Next to this “Exhibition Overview” is a rough crayon drawing of an American flag by an elementary student in Knoxville, Tennessee: the words “God Bless America” are awkwardly yet movingly added to the flag between the stripes. Together, this “Exhibition Overview” and the amateur child’s drawing set the tone for an exhibition that naturally features only a fraction of the tens and thousands of pieces of original material received to date by the Library of Congress. The exhibition is organized by an “Object List” which is further divided into different material types. Beneath each material types list are the printed titles of each piece, each artist’s or author’s name, and a description of the mediums used. When you click on the object title, you get a thumbnail image of the object itself.
The first material type is “Serials and Government Publications.” This section is populated mostly by alarming day-after newspaper headlines screaming banners like “America’s Bloodiest Day.” To see these any collector or archivist cannot help but be reminded of similar newspaper banners for crucial moments in American history: Lincoln Shot, D-Day Declared, and of course the already clichéd Pearl Harbor reference. The next material type is “Prints and Photographs.” These are composed of an interesting mix of works clearly rendered by professional artists and works by amateurs of all ages, including, in no particular order, an inkjet print by Marie Blanchard of a woman crying near a TV set, the words “Can’t Stop Watching TV” printed across the image; an airbrush drawing by Chendra Cherrito called “New Fears” which simply features a jet flying at an angle close up; an electrostatic print with porous point pen paste-ons, the words “Nothing Seems Safe Anymore” printed across the page; an artistic memorial to the firemen of Engine Company 54, who lost 15 men, by Thomas Lanigan; and several drawings by children responding to 911 which in their mix of precociousness with naiveté are as effective as the professional artist’s pieces, if not more so.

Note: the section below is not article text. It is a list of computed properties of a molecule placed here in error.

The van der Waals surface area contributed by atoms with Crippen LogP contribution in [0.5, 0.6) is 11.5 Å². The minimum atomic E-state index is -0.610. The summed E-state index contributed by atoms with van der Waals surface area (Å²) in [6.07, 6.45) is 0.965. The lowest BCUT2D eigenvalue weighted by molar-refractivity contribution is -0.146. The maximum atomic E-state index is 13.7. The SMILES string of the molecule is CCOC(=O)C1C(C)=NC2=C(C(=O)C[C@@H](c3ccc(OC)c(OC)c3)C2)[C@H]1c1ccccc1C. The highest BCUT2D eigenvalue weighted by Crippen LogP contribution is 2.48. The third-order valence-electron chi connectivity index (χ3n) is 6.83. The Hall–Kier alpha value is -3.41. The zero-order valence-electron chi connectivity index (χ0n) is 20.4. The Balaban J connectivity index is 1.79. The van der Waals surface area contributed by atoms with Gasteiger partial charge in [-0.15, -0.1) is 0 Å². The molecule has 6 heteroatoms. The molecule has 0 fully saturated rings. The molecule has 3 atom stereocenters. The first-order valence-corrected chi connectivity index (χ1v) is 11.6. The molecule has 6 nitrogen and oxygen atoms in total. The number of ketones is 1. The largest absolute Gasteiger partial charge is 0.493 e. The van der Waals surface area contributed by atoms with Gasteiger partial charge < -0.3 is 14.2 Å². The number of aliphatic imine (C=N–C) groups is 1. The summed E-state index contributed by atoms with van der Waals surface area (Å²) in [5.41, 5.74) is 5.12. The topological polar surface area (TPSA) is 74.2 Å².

The next material type is “Documentary Photographs.” I found these perhaps the most successful part of the exhibition, if for no other reason than their immediacy jars the viewer back into the reality of that catastrophic day. The photographs include a stunning image taken by David Finn called “Nuns looking at missing notices following September 11th terrorist attack, 2001, New York City,” in which the habited nuns congregate in front of one of the defacto “missing boards” on which people posted flyers looking for their loved ones, this one seemingly taken in front of St. Vincent’s Hospital, which was the main trauma center to which the few survivors were taken (St. Vincent’s “missing board”, containing literally hundreds of signs and images, is now encased in Plexiglas as if the hospital is trying to preserve it for posterity); photographs of street memorials with their candles, photographs, artifacts, and rosary beads; pictures of the towers at the point of explosion; and pictures of people covered in a ghostly white ash, dazed and confused at having made it out of the burning building and not knowing what to do next.